Also review the number of passes that you really require to safeguard your data. If you need to guarantee that...
your data is wiped, then a wipe done to the U.S. Department of Defense's DoD 5220.22-M (8-306. /E) standard will over-wipe all addressable hard drive locations with a character, its complement and a random character followed by verification. This process is completed three times and prevents data from being recovered by commercially available processes. DoD 5220.22-M (8-306. /E, C & E) is a seven-pass wipe and is only required for the most sensitive of information. However, in the fall of 2004, the U.S. National Security Agency (NSA Advisory LAA-006-2004) found that a single overwrite using DoD 5220.22-M compliant software is sufficient to render electronic files unrecoverable.
Unfortunately software disk-wiping cannot sanitize disconnected, forgotten internal hard drives, or hard drives that have physically failed. Therefore, if you don't need your drives again consider destroying them by degaussing, melting, incineration, crushing or shredding. Also know that with both methods, software-wiping or physical destruction, you'll need to implement policies and procedures that govern hard drive disposal. You must also train employees to ensure that you have taken "reasonable measures" to safeguard your data. The FTC's FACTA rule on the proper storage and disposal of certain consumer information requires any business that maintains or otherwise possesses consumer information, or any compilation of consumer information, derived from consumer reports for a business purpose, to properly dispose of such information or compilation. Although physically destroying disks is more costly than wiping them, the potential costs associated with compromised data may make it the best option.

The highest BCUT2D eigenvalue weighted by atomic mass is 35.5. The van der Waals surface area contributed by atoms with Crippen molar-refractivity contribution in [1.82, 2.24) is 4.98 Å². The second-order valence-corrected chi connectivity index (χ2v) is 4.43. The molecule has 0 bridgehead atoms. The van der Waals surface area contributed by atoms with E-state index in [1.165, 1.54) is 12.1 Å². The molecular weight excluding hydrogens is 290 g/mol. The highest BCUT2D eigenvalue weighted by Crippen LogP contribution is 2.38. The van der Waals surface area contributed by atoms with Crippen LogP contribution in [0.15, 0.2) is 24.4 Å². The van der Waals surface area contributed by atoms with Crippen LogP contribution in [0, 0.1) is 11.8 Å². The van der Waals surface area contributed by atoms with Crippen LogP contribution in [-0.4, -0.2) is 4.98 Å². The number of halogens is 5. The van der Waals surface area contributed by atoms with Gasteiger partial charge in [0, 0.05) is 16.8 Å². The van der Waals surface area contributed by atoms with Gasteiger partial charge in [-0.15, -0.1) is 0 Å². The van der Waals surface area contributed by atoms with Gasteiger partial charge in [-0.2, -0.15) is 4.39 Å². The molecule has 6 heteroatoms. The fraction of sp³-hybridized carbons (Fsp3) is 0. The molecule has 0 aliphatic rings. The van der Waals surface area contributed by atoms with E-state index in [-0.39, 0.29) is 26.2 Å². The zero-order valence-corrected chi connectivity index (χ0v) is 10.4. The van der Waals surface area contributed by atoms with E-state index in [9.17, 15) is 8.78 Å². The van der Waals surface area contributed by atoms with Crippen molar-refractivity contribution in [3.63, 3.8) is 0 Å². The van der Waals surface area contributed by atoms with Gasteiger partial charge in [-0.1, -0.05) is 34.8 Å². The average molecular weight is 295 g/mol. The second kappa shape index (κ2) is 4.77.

Dig Deeper on Data security strategies and governance
Related Q&A from Michael Cobb
Sending sensitive information in attachments is inherently unsafe, and the main way to secure them -- encryption -- can be implemented inconsistently... Continue Reading
Spyware can steal mundane information, track a user's every move and everything in between. Read up on the types of spyware and how to best fix ... Continue Reading
Explore the differences between symmetric vs. asymmetric encryption algorithms, including common uses and examples of both, as well as their pros and... Continue Reading